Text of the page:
1. Communicating in OSC with i-score

Hello, and welcome to the first i-score tutorial.
In this tutorial we will see how to communicate with a simple PureData patch.

Presentation

When you first open i-score, you will be greeted by the following blank score.

i-score

At the left is the Device Explorer, which will show the parameters of the software or hardware that you wish to control.
In the center, the actual Score is present, and at the right, an element Inspector is shown. It is currently empty because no element is selected.
At the bottom, the transport section allows to start playing and stop the score, and we can zoom the main score view.
Multiple options and buttons are present in the top menu; we will leave them for now.

Creation of a PureData patch

First install PureData if you have not, and add the « mrpeach » extension in « Help > Find Externals ».
This patch will listen for OSC messages on the port 9001 and print them on the console :

Minimal PureData patch

Minimal PureData patch

Connecting to the PureData patch from i-score

Then, we will add a corresponding device to i-score.
At the bottom of the Device Explorer, there is a blue Plus sign.
Click on it and select « Add device ». Alternatively, you can right-click
on the background of the Device Explorer.

A new window will open, with multiple fields.
If the Protocol field isn’t « OSC », select « OSC ».

Then, set the device listening port to the Pd patch’s port, here 9001 :

Creating an OSC device

Creating an OSC device

 

Any name can be given instead of OSCDevice; this is useful if you want to connect
to more than one patch.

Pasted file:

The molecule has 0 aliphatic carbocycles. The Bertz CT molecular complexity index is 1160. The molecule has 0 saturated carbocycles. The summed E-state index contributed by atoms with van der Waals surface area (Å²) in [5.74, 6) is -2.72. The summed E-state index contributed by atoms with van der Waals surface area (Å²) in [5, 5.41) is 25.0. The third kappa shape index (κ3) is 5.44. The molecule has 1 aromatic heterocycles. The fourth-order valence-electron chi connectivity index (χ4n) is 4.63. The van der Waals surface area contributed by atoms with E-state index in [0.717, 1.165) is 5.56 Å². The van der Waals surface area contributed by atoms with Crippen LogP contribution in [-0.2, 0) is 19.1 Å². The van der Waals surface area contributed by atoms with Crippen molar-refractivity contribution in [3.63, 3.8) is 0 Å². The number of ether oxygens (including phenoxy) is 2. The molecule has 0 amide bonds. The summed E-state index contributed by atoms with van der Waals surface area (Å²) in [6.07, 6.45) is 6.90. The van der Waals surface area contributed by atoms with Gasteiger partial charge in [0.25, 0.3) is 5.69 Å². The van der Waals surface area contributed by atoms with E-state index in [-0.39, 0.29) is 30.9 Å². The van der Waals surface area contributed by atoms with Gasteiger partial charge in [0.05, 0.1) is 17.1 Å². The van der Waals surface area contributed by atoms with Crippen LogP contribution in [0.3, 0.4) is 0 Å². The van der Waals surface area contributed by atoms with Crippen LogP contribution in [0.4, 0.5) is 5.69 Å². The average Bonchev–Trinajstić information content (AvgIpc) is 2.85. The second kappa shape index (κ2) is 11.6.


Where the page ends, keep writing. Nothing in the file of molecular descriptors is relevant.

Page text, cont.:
Then press OK.
A new line appears in the Device Explorer :

OSC device created

OSC device created

This line represents a Device, it is an abstraction over a remote software or a remote hardware
controllable via OSC or any other protocol that i-score supports.

To communicate with it, we have to add an address to this device.
Right-click on the created Device, and select : « Add child ».
Any name can be given. The allowed characters are integers, letters, dots and parentheses, e.g. « Fr.ui.t(36) ».
For this example we choose the name « aValue ».
In the « Value Type » field, put « Int ».
This means that this address on the remote device expects to receive integer values (1, 2, 3, -5, 8192).
The other fields can be left as they are :

Creating an integer value

Creating an integer value

Upon validation, the tree can now be unfold and has a new node :

The integer value created

The integer value created

Testing

To test the behaviour, you can write numeric values in the « Value » column – for instance 42 –
They are sent to the PureData patch when pressing « Enter ».

The PureData console should then display : « /aValue 42 »

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